Treatment of vitamin D deficiency
Treatment for vitamin D deficiency primarily consists of supplementation. If your doctor determines that you are indeed lacking this nutrient, they may recommend the following options.
A vitamin D deficiency may be treated with vitamin D supplementation. You may find these easily over the counter, but you should ask your doctor for specific recommendations to ensure the right dosage.
For severe deficiency, or if your levels don’t improve with over-the-counter supplements, your doctor may recommend prescription vitamin D. These come in much stronger doses of up to 50,000 IU.
Another potential option your doctor may consider is vitamin D injections.
Aside from vitamin D supplementation, your doctor may recommend adding more vitamin-D-rich foods to your daily diet. Options may include:
- fatty fish
- egg yolks
- fortified cereals
- milk and juices with added vitamin D
- beef liver
Since sunlight is also a natural source of vitamin D, your doctor may recommend going outside more often. However, given the negative effects of too much ultraviolet (UV) exposure, you must follow your doctor’s instructions carefully.
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Causes of vitamin D deficiency
Having vitamin D deficiency is defined as having blood levels below 20 ng/mL.
There’s no single cause of having this type of nutritional deficiency, but your overall risk may be linked to certain underlying conditions, as well as lifestyle factors.
Here are some of the most common risk factors for vitamin D deficiency:
- having dark skin
- being an older adult
- having overweight or obesity
- not eating much fish or dairy
- living far from the equator in areas where there is little sun year-round
- always using sunscreen when going out; however, using sunscreen is important in helping prevent the sun’s damaging effects to the skin, including skin cancer
- staying indoors
- having chronic kidney disease, liver disease, or hyperparathyroidism
- having a health condition that affects nutrient absorption, such as Crohn’s disease or celiac disease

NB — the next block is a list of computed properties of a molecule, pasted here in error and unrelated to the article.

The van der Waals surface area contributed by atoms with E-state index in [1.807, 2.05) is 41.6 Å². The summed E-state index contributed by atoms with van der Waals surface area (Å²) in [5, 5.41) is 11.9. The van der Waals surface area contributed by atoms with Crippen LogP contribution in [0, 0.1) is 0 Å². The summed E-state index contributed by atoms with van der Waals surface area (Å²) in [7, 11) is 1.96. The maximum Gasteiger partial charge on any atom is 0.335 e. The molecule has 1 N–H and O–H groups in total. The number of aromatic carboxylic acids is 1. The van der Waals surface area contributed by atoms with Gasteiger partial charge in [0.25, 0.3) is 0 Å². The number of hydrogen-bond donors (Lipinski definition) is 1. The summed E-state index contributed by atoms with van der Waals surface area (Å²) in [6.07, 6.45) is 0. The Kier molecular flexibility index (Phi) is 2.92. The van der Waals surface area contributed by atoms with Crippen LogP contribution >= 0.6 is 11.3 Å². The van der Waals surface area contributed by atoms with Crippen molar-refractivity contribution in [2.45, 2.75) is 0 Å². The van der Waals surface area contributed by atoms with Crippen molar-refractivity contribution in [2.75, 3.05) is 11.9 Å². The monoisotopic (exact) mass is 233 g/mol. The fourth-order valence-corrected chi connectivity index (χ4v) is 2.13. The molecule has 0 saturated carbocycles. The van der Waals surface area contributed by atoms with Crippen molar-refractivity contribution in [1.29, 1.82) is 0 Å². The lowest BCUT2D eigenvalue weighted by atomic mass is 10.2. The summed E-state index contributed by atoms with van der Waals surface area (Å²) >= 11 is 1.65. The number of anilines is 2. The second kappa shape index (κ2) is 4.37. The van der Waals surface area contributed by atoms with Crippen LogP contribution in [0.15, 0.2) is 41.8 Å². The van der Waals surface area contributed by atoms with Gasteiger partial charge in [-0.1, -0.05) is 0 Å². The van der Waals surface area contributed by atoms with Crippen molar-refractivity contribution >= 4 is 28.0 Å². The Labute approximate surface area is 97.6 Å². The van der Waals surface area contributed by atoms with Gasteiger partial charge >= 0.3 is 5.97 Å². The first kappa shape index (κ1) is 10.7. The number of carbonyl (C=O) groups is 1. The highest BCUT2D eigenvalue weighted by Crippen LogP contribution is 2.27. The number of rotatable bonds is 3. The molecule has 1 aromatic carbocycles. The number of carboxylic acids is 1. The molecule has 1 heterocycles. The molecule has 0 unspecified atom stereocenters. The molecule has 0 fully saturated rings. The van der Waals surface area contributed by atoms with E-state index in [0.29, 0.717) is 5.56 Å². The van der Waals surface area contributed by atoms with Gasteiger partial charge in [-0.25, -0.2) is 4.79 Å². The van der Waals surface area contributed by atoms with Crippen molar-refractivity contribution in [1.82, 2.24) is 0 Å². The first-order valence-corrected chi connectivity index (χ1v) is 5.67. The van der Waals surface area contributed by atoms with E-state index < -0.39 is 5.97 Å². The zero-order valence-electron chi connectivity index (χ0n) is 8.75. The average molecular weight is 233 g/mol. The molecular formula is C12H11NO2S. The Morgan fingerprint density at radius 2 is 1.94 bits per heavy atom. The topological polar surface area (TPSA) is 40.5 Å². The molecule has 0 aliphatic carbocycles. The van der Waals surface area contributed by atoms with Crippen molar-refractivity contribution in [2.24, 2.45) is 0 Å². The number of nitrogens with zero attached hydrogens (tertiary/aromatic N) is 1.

- having gastric bypass surgery
- using certain medications that impact vitamin D metabolism, such as statins and steroids
People who live near the equator and get frequent sun exposure are less likely to be deficient, as their skin produces enough vitamin D.
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When to see a doctor
Most people do not realize that they’re vitamin D deficient, as symptoms are generally subtle. You may not recognize them easily, even if they’re significantly affecting your quality of life.
As a rule of thumb, you may consider asking your doctor to check for vitamin D deficiency if you notice any possible symptoms and have any risk factors. They can check your vitamin D levels with a blood test.
Your doctor may also help rule out other causes behind some of the symptoms you’re experiencing.
Vitamin D deficiency is incredibly common, and most people are unaware of it.
That’s because the symptoms are often subtle and nonspecific, meaning that it’s hard to know whether they’re caused by low vitamin D levels or other factors.
If you think you may have a deficiency, you must speak with your doctor and get your blood levels measured.
Fortunately, a vitamin D deficiency is usually easy to fix.
You can either increase your sun exposure or add more vitamin-D-rich foods to your diet, such as fatty fish or fortified dairy products.
In some cases, your doctor may also recommend taking a vitamin D supplement. Always talk with your doctor first if you’re considering adding supplements to your treatment regimen.
Fixing your deficiency is simple, easy, and can have big benefits for your health.